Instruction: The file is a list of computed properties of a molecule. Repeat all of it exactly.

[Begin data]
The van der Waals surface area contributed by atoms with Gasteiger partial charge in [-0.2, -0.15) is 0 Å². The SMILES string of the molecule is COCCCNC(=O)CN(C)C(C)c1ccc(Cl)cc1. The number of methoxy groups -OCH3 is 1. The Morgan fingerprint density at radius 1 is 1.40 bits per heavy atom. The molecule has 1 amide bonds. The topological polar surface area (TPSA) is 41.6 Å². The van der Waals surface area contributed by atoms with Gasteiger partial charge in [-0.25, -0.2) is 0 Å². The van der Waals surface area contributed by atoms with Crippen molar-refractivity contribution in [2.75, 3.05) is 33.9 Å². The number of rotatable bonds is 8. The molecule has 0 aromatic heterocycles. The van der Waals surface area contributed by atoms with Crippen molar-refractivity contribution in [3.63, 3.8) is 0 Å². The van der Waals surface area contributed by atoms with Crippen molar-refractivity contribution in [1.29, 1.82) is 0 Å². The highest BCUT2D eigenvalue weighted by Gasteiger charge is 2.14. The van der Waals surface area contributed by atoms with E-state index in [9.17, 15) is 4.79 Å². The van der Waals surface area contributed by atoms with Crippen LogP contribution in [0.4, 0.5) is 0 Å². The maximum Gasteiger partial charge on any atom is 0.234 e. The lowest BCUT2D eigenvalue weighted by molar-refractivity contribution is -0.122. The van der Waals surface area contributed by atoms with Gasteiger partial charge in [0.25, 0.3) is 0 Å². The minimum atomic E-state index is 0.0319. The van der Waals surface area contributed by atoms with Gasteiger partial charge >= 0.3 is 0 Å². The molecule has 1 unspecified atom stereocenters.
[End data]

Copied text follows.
The van der Waals surface area contributed by atoms with Gasteiger partial charge in [-0.2, -0.15) is 0 Å². The SMILES string of the molecule is COCCCNC(=O)CN(C)C(C)c1ccc(Cl)cc1. The number of methoxy groups -OCH3 is 1. The Morgan fingerprint density at radius 1 is 1.40 bits per heavy atom. The molecule has 1 amide bonds. The topological polar surface area (TPSA) is 41.6 Å². The van der Waals surface area contributed by atoms with Gasteiger partial charge in [-0.25, -0.2) is 0 Å². The van der Waals surface area contributed by atoms with Crippen molar-refractivity contribution in [2.75, 3.05) is 33.9 Å². The number of rotatable bonds is 8. The molecule has 0 aromatic heterocycles. The van der Waals surface area contributed by atoms with Crippen molar-refractivity contribution in [3.63, 3.8) is 0 Å². The van der Waals surface area contributed by atoms with Crippen molar-refractivity contribution in [1.29, 1.82) is 0 Å². The highest BCUT2D eigenvalue weighted by Gasteiger charge is 2.14. The van der Waals surface area contributed by atoms with E-state index in [9.17, 15) is 4.79 Å². The van der Waals surface area contributed by atoms with Crippen LogP contribution in [0.4, 0.5) is 0 Å². The maximum Gasteiger partial charge on any atom is 0.234 e. The lowest BCUT2D eigenvalue weighted by molar-refractivity contribution is -0.122. The van der Waals surface area contributed by atoms with Gasteiger partial charge in [0.25, 0.3) is 0 Å². The minimum atomic E-state index is 0.0319. The van der Waals surface area contributed by atoms with Gasteiger partial charge >= 0.3 is 0 Å². The molecule has 1 unspecified atom stereocenters.